The second is that this is combination therapy. It seems likely that thyroxine is more effective when combined with SSRIs.

      Note that this study uses much lower doses than similar studies I've seen, yet had similar results in terms of efficacy rate (roughly 50% responders). I'm not currently certain how the magnitude of effects compares with those studies. Namely, comparing with Pfeiffer et al (350 mcg), Rudas et al (235 mcg) and Bauer et al (482 mcg), and also Bauer et al from 2016 (300 mcg)

    1. L-thyroxine at an average dose of 350 micro g/die. Outcomes were moderate in 39.3% and very good in 21.5%, corresponding to 21-item HAMD scores of < or =16 and < or =8 and clinical judgement. Of all patients, 39.3% had to stop treatment due to nonresponse or side effects.

      This is another study consistent with the 50% remission figure. The dose is also similar: between 235 mcg (Rudas et al) and 482 mcg (Bauer et al).

  3. Feb 2020
    1. At the end of the study neither group was able to identify accurately which treatment period was thyroxine or placebo (table ​(table4).4).

      Fascinating. At 100 mcg, I'd expect one to be able to tell the difference. This is especially surprising given the two groups. Namely, the symptomatic group and the healthy control group. I'd expect at least one group to be able to tell the difference. However, it's worth noting that the TSH between the two groups were virtually identical. The groups were selected based on hypothyroid symptoms rather than actual thyroid status.

      The fact that healthy controls could not tell the difference is odd. It is both not what I expected and cuts against what the related lesswrong article says about discernibility to healthy subjects (odd given that lesswrong mentions this specific study). What may be happening is that the question was not specific enough. If subjects interpreted reduced vitality as a sign that they were not receiving thyroxine, then many might get is wrong. I wish they has a more thorough questionnaire on perception of drug effects. Even an informal "describe the experience" question would be nice.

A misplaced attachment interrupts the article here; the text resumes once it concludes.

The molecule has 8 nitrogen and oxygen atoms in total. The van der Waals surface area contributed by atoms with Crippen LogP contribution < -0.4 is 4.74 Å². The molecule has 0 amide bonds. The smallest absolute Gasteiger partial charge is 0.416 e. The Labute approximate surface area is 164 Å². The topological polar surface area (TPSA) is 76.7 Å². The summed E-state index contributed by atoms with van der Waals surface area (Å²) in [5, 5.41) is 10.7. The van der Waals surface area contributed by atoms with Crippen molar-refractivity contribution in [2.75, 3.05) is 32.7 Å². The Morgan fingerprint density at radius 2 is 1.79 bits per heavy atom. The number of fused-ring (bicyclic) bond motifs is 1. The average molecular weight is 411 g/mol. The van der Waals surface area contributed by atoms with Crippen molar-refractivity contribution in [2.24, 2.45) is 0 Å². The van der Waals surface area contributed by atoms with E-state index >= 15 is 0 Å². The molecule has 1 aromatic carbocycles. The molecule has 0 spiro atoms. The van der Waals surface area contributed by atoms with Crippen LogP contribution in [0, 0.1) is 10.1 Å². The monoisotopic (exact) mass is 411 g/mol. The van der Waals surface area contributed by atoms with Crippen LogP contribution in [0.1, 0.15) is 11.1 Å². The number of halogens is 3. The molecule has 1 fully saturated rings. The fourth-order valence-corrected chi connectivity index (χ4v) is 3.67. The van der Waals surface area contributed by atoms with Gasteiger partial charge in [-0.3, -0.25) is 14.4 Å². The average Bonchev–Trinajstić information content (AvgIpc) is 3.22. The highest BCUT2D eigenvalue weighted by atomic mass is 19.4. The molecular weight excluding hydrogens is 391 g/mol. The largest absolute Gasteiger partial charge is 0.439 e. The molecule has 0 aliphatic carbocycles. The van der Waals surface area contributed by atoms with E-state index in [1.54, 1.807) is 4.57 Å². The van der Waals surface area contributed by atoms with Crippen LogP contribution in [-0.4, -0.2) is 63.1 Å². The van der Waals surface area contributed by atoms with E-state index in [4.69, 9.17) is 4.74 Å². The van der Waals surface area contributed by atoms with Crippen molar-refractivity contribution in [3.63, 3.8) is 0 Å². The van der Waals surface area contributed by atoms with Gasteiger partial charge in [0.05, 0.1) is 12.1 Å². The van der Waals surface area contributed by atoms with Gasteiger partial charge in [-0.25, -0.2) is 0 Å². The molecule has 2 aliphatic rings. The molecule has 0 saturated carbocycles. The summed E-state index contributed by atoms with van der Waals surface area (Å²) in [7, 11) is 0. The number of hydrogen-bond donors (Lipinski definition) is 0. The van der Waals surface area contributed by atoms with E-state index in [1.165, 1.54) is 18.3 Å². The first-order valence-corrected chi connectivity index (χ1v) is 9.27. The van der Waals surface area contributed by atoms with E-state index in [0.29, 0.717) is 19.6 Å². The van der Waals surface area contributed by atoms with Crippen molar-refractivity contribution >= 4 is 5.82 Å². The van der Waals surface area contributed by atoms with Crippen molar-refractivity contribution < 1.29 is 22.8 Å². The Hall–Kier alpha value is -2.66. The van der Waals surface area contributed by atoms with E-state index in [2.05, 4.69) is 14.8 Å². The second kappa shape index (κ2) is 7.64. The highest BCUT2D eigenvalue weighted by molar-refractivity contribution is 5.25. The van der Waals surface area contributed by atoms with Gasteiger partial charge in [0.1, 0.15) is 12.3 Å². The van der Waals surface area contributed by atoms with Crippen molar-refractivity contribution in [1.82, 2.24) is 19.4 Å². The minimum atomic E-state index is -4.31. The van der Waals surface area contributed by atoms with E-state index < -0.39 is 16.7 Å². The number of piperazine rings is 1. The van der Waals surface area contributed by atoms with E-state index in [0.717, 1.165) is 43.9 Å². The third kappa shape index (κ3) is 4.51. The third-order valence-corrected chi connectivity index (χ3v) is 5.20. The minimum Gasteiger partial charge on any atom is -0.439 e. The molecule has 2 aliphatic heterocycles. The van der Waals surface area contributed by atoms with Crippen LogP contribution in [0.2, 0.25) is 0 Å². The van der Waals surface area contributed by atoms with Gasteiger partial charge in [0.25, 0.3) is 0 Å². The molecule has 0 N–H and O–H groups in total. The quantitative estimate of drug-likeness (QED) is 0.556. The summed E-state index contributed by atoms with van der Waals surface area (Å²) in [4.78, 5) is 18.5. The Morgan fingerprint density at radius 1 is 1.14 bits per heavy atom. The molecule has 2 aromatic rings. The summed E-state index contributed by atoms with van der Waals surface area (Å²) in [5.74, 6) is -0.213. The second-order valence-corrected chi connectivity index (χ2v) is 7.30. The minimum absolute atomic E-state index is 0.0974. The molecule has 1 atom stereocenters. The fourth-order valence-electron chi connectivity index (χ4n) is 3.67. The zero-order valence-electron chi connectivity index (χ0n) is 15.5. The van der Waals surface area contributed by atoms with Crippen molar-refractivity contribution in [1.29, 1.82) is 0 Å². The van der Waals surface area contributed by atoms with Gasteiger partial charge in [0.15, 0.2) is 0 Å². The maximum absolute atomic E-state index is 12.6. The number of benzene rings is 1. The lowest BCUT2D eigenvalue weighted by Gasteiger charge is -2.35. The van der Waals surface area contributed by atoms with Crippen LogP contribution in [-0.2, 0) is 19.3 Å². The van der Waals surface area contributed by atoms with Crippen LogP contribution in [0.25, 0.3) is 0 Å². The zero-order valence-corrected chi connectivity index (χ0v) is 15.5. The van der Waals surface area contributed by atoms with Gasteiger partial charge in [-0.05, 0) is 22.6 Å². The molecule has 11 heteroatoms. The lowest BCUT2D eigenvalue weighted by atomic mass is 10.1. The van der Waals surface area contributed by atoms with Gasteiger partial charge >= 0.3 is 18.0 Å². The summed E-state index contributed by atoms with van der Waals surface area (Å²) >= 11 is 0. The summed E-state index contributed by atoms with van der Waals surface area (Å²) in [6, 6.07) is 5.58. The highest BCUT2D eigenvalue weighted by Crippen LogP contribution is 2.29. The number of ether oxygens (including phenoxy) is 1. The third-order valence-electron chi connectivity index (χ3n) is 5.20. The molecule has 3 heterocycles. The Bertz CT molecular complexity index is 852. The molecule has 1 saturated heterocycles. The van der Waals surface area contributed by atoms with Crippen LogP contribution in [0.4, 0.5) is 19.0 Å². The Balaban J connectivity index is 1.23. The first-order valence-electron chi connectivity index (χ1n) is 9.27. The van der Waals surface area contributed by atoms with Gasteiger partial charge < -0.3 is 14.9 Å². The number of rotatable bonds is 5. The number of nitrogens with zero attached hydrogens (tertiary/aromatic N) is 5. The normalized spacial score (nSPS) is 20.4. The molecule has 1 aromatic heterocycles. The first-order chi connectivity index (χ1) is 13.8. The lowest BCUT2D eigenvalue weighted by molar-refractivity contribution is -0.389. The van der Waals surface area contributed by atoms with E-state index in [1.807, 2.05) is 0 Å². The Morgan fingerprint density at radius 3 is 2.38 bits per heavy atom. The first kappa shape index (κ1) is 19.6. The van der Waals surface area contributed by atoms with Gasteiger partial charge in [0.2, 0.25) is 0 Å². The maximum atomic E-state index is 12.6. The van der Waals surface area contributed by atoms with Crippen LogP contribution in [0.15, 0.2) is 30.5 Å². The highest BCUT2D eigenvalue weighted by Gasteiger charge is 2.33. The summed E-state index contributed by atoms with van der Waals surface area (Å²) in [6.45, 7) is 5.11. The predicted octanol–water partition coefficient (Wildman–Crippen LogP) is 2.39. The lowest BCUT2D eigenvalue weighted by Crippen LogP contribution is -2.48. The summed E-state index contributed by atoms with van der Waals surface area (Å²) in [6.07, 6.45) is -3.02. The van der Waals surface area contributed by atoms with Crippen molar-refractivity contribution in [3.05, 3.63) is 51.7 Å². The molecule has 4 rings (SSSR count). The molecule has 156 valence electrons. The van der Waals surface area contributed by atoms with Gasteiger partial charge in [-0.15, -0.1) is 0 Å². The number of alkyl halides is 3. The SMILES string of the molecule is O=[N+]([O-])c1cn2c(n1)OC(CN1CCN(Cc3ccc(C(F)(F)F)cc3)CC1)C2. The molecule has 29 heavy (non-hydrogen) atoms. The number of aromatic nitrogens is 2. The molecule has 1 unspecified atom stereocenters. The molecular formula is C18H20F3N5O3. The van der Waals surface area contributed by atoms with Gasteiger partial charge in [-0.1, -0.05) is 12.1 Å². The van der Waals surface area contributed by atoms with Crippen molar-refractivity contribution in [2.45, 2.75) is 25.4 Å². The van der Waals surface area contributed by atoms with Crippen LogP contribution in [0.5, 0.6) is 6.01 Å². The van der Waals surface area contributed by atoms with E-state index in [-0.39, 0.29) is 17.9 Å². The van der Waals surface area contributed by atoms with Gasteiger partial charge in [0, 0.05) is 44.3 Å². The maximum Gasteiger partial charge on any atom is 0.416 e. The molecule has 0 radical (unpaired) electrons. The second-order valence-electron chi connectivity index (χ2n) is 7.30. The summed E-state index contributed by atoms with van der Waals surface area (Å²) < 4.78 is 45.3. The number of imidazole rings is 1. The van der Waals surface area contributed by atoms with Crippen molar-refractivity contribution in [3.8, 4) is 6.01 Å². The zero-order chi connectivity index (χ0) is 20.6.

All in all, I find it unlikely that this is accurate. There are at least two possibilities. It could indicate that the dose was not high enough, in which case the study is not testing what it thinks it's testing. That is supported the the fact that the TSH of the thyroxine group is barely out of the normal range. The other option, as mentioned above, is that they are not asking the right questions. If that is the case, that also seems to invalidate the findings.

      In conclusion, this result means that we can't trust the study. I'm certain higher doses would be discernable from placebo to subjects. It is likely that it was discernible at this dose (100 mcg) if the right questions were asked. I'm thankful they included this outcome.

      P.S. I found this study completely by accident, then found out it was related to that lesswrong article that I've always appreciated.

    1. Surprisingly, treatment with supraphysiological doses of L-T4 did not cause significant effects on sleep architecture. However, the increase in body movements and REM density was close to reaching statistical significance.

      This is just as I expected, though I'd also be unsupervised by opposite findings. I'm yet to find why symptoms such as insomnia are so often cited for hyperthyroidism. I see a few possibilities. One is that it's very slow onset effect that takes more than 2 months to develop (personally, this seems unlikely). Another is that it only effects people with preexisting anxiety or hyper-arousal (strikes me as a likely partial explanation). A third is that it only effects people with the most extreme hyperthyroidism (also strikes me as partial explanation). Finally, it's possible that the entire thing is a myth. Authors of another study from 2011 noted that "[sleep] is being characterized as poor without further elaboration." I think it may be the case that people are just assuming patient's sleep issues are caused thyrotoxicosis because it seems like it would, when in fact only a small fraction actually are. Perhaps thyrotoxicosis even turns depressive insomnia into anxious insomnia, thereby confusing physicians.